And, yet, India confronts other challenges. One is learning how to effectively utilise such a forum. Indian officials have become so accustomed to working within the framework of the G-77 — the large bloc of developing countries at the United Nations — that working with the G-7 will require a very different mindset. In fact, India could be a natural bridge between the two international groupings, one of which represents the global South, the other the global West.

Finally, there will be the inevitable concerns about whether India’s entry into any such grouping would undermine its strategic autonomy. In fact, it does quite the opposite. India is already a member of groupings such as BRICS, the Shanghai Cooperation Organisation (SCO), East Asia Summit (EAS), Non-Aligned Movement (NAM), and G-20, all of which meet regularly at the leadership level. Associating with other major economies, all of them democracies, ought to be a worthy aspiration.

July 20, 2020

"For Our Enemies, We Have Shotguns": Explaining China's New Assertiveness


The following article - coauthored with Andrew Small - originally appeared in War on the Rocks on July 20, 2020. An excerpt is included below and the full text can be accessed here

China’s ambassador to Sweden, Gui Congyou, has a colorful turn of phrase to describe his country’s approach to foreign policy: “We treat our friends with fine wine, but for our enemies we have shotguns.” The “enemies” he has attacked in the last two years encompass a bewilderingly expansive range of media and political targets, one of the contributory factors behind China’s rapidly deteriorating reputation in Sweden, alongside the Chinese government’s unwillingness to release a Swedish bookseller that it kidnapped. His belligerent behavior has been the subject of some bemusement in Stockholm: Why would Beijing choose so comprehensively to alienate a country that should, given its free-trading tradition, leading technology sector, and unusually successful investment ties with China, be one of its closest European partners?

In recent months, it has seemed like much of the world has been subjected to the same treatment, eliciting similar questions about why Beijing should engage in such self-defeating behavior. By any measure, China’s recent foreign policy has displayed an astonishing level of assertiveness. That Beijing has shed its prior inhibitions in the midst of a devastating global health and economic crisis for which the Chinese leadership itself bears culpability, and a still-fragile economic situation in China itself makes it all the more remarkable.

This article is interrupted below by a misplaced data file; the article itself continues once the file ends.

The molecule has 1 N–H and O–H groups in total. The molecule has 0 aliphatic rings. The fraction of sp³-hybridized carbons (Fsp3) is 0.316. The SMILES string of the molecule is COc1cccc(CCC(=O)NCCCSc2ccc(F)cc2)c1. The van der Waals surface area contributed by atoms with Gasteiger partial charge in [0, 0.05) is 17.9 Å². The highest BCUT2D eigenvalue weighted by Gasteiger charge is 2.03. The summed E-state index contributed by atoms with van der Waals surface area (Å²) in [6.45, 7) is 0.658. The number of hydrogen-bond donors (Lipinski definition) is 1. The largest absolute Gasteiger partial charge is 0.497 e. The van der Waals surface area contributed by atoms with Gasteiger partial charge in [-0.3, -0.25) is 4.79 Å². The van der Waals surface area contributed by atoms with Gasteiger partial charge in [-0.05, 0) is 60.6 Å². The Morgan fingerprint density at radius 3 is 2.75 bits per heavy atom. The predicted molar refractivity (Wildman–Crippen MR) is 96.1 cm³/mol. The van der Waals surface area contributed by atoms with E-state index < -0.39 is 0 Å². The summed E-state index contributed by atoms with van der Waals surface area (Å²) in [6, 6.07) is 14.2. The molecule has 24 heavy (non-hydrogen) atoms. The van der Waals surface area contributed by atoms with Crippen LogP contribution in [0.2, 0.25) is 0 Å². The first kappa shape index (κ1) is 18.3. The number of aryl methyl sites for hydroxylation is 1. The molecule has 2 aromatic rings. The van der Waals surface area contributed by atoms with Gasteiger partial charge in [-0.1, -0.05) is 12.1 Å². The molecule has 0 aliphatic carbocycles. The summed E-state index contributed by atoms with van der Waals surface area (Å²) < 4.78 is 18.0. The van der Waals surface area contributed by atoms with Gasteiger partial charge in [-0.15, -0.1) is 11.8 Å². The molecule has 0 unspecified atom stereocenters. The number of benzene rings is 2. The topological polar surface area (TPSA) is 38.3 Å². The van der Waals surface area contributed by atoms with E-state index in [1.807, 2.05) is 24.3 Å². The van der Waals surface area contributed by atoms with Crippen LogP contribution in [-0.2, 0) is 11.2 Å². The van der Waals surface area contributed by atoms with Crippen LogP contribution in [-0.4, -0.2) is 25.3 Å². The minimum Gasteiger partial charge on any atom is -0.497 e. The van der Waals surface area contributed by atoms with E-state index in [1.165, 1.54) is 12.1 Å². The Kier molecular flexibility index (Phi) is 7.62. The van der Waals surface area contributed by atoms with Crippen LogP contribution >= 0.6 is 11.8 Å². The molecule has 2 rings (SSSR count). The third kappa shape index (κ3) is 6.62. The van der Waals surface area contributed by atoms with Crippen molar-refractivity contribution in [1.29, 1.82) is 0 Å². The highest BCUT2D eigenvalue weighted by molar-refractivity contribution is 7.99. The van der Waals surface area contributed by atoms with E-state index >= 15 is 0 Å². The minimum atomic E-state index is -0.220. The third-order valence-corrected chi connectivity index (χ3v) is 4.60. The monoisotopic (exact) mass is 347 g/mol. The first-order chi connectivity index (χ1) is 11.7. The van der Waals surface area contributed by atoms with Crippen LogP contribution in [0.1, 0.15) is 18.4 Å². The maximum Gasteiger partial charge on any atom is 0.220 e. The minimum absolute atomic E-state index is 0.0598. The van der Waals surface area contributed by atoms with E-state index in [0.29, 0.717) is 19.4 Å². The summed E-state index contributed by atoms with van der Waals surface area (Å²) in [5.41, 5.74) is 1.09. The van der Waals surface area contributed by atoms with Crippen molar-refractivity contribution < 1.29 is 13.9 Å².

For those who have observed this pattern of behavior, the reasons remain confounding. Four possible explanations suggest themselves, based on whether Beijing perceives this as a new era in its foreign policy or a temporary phase, and whether its actions are motivated by a sense of strength or vulnerability. Analyzing whether its new foreign policy reflects temporary opportunism, hubris, crisis management, or deeper insecurity is helpful in discerning whether Beijing will ultimately look to wind back its aggressive posture or if there is greater escalation to come. Yet in practice, the most effective policy responses will look very similar, regardless of China’s intentions. 

July 13, 2020

The Sunnylands Principles on Enhancing Democratic Partnership in the Indo-Pacific Region



The following document published by the Center for Strategic and International Studies (CSIS) was based on a meeting at Rancho Mirage, California, from January 23-25, 2020, to achieve consensus on a vision for regional cooperation to advance democratic governance norms in the Indo-Pacific. 

"The basis for all these diverse and inclusive efforts should always remain the promotion of human dignity. We are optimistic about the future of democracy in the Indo-Pacific region, but old challenges remain and new ones have arisen. Diverse approaches to advancing democracy must be more consciously aligned to build momentum that achieves the region’s vision for open, free, transparent, accountable, inclusive, and prosperous societies." 

Read the full document here